It hasn’t been a good week. You wouldn’t think much could be worse than a hate-motivated mass shooting against LGBTQ people who had gathered just to be themselves; but the killer also claimed to have been driven by an ideology of hate, inspired by a small segment of religion that hates people for not thinking the same things they do. And it isn’t just ISIS that does that, because there are large swathes of American Christianity and American Politics that say the same thing. So it was a bad start to the week.
And then something worse happened: while many people were still wrestling with how to think and feel and support each other and understand this attack, while many people were wondering if they were safe or if their friends were safe, a lot of people started saying horrible things. These people started saying things steeped in judgment, scorn, and self-righteousness. They buried the dead under a series of disproven talking points, and they buried the living right along with them.
They responded to hate by normalizing it.
The honest mourning and drive to act that I see in so many represents the best of America. Unfortunately, there is another big part of America that would like you to think hatred is mental illness, not a part of the ideology they spread; that terrorism is the problem, but not the elements of our culture that enable it; that protecting our loved ones is important, but that last-minute single combat is the only acceptable way of doing so.
I try to listen to all sides of things as much as I can. But I can’t listen to those people right now. As much as they are claiming that “liberals make everything about guns,” they are the ones making guns sacred objects. They are the ones insisting that no limits are acceptable, that having no limits is more important than protecting the lives of our friends and families.
I’ve personally been on the fence about gun control for a long time. I favor the same common-sense regulations that many of Americans do, but this past week has pushed my position, because the people on one side of this are arguing for reasonable limits, and the people on the other side seem willing to sacrifice others for their personal preferences.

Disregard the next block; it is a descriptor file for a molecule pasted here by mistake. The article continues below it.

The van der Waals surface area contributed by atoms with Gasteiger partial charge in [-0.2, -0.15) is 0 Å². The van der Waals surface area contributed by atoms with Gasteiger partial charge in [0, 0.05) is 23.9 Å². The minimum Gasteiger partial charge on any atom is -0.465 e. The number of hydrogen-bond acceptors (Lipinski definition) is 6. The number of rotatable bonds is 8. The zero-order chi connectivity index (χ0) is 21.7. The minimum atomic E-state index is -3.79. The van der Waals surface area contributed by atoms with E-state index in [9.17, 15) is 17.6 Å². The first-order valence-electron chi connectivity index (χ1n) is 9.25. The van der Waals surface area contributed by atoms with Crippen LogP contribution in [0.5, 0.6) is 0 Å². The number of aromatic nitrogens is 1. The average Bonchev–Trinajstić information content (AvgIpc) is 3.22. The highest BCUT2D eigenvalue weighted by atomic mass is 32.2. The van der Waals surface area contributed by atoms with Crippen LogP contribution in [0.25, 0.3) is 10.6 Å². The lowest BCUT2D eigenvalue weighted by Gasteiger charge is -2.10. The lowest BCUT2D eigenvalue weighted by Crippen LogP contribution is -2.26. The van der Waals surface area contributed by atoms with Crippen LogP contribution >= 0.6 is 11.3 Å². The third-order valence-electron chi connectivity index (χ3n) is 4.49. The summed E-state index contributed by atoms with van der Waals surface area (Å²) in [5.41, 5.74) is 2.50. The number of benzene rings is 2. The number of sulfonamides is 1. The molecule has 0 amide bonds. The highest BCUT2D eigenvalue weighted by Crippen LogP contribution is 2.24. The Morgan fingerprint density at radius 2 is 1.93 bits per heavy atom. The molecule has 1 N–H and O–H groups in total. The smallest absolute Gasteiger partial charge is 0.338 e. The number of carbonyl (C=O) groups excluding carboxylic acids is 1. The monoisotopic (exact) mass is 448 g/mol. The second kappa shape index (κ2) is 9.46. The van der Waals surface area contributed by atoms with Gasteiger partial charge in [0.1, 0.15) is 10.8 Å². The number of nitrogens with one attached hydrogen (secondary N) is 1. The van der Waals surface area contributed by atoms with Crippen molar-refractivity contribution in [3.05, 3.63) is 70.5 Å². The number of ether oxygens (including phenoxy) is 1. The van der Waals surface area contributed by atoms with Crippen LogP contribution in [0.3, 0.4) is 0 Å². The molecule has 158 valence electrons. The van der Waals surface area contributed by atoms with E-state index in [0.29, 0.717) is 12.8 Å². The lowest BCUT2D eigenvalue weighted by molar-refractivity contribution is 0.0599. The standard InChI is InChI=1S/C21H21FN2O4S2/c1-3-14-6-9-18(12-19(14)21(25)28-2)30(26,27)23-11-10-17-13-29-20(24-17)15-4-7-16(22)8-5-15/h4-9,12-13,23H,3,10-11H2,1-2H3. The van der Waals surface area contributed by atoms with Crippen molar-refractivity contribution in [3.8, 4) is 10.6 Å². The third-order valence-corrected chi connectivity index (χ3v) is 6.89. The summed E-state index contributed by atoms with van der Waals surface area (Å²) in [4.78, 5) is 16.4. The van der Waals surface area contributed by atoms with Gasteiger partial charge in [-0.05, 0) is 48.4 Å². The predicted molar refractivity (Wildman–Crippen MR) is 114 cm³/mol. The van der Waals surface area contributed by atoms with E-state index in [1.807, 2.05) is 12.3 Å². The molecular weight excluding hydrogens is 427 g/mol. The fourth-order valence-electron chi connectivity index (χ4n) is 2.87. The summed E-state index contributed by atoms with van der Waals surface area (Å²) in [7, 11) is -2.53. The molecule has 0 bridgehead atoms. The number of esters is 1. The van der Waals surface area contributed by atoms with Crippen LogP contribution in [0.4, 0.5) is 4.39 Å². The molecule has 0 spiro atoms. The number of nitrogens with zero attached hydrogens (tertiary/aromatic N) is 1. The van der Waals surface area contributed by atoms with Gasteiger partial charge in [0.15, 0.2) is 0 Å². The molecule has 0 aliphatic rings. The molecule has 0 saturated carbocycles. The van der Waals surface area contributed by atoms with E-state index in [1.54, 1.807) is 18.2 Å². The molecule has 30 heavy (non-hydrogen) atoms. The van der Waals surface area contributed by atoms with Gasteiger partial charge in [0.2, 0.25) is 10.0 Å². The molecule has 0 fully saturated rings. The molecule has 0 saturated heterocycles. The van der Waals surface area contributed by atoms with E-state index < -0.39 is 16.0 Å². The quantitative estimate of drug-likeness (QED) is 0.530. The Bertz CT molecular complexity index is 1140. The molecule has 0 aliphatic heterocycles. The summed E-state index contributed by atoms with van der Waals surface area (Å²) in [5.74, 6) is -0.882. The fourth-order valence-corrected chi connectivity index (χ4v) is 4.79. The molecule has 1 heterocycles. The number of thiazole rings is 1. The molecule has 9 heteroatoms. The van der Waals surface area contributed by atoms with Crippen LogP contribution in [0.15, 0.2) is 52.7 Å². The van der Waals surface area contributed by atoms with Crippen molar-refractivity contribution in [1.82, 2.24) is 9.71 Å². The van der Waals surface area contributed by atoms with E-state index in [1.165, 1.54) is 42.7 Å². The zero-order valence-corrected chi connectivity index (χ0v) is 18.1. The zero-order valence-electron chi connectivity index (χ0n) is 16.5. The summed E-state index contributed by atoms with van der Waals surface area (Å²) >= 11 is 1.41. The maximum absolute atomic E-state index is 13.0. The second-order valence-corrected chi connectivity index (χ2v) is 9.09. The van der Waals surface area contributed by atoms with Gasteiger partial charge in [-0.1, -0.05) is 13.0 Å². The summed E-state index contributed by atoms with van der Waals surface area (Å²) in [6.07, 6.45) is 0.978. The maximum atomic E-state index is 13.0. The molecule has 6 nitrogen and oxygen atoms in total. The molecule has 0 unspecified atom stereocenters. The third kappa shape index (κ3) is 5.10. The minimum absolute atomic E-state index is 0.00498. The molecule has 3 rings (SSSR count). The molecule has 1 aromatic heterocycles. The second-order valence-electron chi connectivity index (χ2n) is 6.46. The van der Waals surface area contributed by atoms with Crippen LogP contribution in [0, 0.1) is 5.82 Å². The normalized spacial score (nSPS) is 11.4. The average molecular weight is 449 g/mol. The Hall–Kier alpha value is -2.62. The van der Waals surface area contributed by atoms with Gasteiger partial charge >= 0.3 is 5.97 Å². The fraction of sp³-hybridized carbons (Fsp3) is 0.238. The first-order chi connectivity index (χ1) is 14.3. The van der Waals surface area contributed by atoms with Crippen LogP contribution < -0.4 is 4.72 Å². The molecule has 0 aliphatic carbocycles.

And I’ve seen that before, that attitude that what one person wants is more important than what someone else needs. It shows up in a lot of places. It shows up when religious people think they should be able to restrict which bathroom people get to use, and keep LGBTQ people from being who they are. It shows up when white people think their preferences are more important than black people’s lives. It shows up in men who think women should dress for their approval, be sexually available on call, and sit down and shut up the rest of the time.
That attitude disgusts me.
That attitude is the foundation of discrimination and prejudice.
And that is the attitude gun-law obstructionists are displaying, and reveling in. That is, in fact, their core argument.
That is the same core argument that says because my religion disapproves of LGBTQ people, they should have none of the social liberties and freedoms we afford to full citizens. That we can and should restrict those liberties and freedoms until we coerce LGBTQ people into being different people. That is what hate looks like when it is exercised by the powerful.
This attack is hate, overlapping on so many levels.
So the first thing we need to do is mourn, because there are people here who lost their lives and we can and must remember them. There are families here who need our love and support. There are friends and family who are a little more fearful and need to know we are still here.
And then we need to act. Because while the things we can do to prevent this are each insufficient alone, that is no argument for neglecting them. We live in a country where if a terrorist makes a weapon out of an airplane, we lock the cockpits and double security and say “they will never get an airplane again.” And when a terrorist makes a weapon out of his shoe, we make everyone take off their shoes and say “they will never get a show bomb through security again.” And when a terrorist makes a weapon out of liquid, we tell everyone they cannot bring liquids through the airport. And when a terrorist makes a weapon out of a pressure cooker, we restrict the sale of pressure cookers and say “we need to know who is getting these and why.”
But when a man buys a weapon in a store, we say “that’s a shame, but there’s nothing we can do?”
When a man makes a weapon out of hate, we say “that’s a isolated incident that should definitely not force us to change our minds about anything?”
We have neglected hate too long, and so all the blood is on us.
Image Credit: Nams82